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My outdoor club (Explorers Club of Pittsburgh) had a mold for this old style of whitewater slalom boats back in the 1970’s (before plastic boats were plentiful) and we used to have fiberglass lay-up parties where we would build them for members who liked to run the local Class III to V runs in SW PA. The 13’ length was the Olympic standard for competition slalom boats. Might be an Augsburger mold (these were typically home built, not made by manufacturers). I had one for a little while that was loaned to me by a friend who had outgrown being able to climb into it. It was a snug fit on me too but I did take it out a once on a Class II-III run. Definitely NOT a beginner kayak nor one that is useful for anything but twisty white-water runs. I did NOT have fun in it at all. These do not track well since they are made to turn on a dime, and they are easily capsized due to the round hull cross section. It should NOT be used without full inflatable flotation bags in the stern and bow cavities and a full spray neoprene sprayskirt. Investing in those would be a waste of money. And not being skilled enough to roll such a small cockpit boat or do a comfortable wet exit could be deadly.

You didn’t waste much money on it – good thing. Don’t throw any more money at it. NOT what your wife wants or needs, and it could cost you a messy divorce if you insist she try it.

Not trying to deter you because of the work involved – I love a project myself and have restored all sorts of things others gave up on – but this is just not a general use kayak in any way shape or form, nor could it be made to be. The results of a guaranteed “fail” with this boat could range from you sleeping on the sofa for a month to her winding up in a coma or dead.

Please spare her the indignity of a Sundolphin, by the way. A good husband would buy her a nice Eddyline Rio or Equinox to start her paddling.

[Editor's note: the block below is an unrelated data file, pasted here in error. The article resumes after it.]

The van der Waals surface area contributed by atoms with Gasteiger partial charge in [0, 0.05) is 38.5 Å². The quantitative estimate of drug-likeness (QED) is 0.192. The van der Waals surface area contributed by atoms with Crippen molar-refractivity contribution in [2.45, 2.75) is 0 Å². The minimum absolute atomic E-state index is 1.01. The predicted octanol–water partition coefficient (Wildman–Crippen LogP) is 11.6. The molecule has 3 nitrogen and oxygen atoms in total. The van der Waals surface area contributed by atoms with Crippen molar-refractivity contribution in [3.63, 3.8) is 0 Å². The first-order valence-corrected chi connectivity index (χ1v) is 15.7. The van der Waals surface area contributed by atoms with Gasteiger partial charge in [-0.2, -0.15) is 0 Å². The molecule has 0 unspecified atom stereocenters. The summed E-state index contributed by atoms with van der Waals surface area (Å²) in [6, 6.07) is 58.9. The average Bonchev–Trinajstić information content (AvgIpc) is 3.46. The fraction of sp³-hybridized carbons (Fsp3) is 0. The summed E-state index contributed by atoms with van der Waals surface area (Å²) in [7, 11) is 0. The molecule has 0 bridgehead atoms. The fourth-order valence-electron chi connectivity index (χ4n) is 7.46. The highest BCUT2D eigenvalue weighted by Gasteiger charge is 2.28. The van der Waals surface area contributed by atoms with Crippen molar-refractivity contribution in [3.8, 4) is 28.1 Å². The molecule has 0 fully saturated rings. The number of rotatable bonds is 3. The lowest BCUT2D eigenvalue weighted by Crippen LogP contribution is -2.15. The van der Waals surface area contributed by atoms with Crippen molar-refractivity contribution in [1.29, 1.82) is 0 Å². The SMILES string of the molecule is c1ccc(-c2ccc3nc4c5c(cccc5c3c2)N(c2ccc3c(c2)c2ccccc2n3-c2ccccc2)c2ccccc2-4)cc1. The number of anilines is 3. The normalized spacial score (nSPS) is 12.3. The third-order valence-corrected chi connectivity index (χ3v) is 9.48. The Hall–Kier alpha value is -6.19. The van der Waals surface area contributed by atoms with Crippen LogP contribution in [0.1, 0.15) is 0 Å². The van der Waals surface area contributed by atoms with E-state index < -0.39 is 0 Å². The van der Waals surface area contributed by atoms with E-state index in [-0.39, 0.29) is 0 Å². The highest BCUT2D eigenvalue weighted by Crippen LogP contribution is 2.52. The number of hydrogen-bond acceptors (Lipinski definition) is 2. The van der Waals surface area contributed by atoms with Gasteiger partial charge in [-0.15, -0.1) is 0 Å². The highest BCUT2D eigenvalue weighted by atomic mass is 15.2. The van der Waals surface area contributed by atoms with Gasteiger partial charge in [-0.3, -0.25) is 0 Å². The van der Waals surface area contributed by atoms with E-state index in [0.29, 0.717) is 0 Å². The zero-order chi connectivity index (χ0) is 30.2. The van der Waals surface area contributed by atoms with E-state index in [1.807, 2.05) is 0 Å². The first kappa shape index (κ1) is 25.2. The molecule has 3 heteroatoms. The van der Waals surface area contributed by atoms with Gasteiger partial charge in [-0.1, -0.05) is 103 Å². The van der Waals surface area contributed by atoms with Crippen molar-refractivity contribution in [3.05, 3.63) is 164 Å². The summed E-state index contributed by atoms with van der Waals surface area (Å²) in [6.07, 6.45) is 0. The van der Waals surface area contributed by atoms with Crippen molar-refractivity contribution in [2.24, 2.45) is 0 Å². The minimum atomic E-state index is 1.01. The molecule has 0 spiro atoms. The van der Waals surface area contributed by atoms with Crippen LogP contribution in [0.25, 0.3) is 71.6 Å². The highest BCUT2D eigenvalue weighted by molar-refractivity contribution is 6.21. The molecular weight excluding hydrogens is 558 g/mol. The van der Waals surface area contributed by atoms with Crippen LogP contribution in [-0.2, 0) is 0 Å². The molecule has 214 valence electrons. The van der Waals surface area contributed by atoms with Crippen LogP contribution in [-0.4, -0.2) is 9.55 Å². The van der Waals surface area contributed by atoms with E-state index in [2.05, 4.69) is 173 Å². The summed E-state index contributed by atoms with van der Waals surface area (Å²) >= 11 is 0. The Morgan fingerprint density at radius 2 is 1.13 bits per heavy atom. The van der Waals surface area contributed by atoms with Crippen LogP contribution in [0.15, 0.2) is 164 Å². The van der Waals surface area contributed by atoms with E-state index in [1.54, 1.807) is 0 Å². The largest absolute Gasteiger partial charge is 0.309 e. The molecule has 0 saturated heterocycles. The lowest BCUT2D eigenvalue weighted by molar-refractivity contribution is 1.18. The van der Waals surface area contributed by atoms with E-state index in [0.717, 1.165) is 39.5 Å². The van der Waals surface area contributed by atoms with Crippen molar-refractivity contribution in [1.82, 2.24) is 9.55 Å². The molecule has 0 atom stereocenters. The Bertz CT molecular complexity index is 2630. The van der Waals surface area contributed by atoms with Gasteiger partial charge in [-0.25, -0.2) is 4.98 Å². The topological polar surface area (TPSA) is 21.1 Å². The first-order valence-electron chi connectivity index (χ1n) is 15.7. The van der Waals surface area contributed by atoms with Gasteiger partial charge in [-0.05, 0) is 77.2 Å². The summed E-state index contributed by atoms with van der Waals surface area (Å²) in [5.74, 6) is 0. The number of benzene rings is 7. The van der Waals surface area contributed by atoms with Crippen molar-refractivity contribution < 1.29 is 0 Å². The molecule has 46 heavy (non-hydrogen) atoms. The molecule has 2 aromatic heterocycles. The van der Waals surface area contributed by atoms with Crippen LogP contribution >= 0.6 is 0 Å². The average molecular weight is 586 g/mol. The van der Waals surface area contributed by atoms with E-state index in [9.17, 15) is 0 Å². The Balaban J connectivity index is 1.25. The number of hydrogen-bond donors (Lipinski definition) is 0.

IF you want to build her something, check out YostWerks free kayak design instructions:

I have definately not pushed her, this all her lol. I have read these comments to her so maybe she will understand. As for finishing it, still may do it.

Is it something worth fixing for possible later use?

Nope, not unless you are a masochist. “Later use” for what? This is an out of date whitewater slalom boat. Unless there is somebody in your family obsessed with vintage Olympic recreations, this has no utility for modern paddling. Bury it half into the yard and plant geraniums in it.

What Willowleaf said. Don’t suggest making it easier to use this boat. The rest of the picture is people who used these paddled in wool clothes - GoreTex did not exist - and the height of footwear were things like rubber linemen boots.

It is a miracle more of these guys did not drown.

Here is video of more modern versions of that kayak doing what it was designed for. And these are experts. Ask her if this is what her paddling ambitions are:

And here is the effort required to do it right:

Well spoken.

I would add, steer her towards a boat she can lift and load solo. Eddylines are light, as are Stellars.

I was in a store that has kayaks the other day. They are having trouble getting boats but they did just get all their back ordered Eddyline boats. If that is true elsewhere might help.

If she manages to get into that tiny cockpit, I’d really be concerned about her being trapped if she capsizes. A natural reaction when hitting the cold water is to bend the knees, but the only way to get in and out of that cockpit is with completely straight legs. So if she really tries it, convince her to be in shallow water where you can stand next to the kayak and lift her head above the water before she drowns.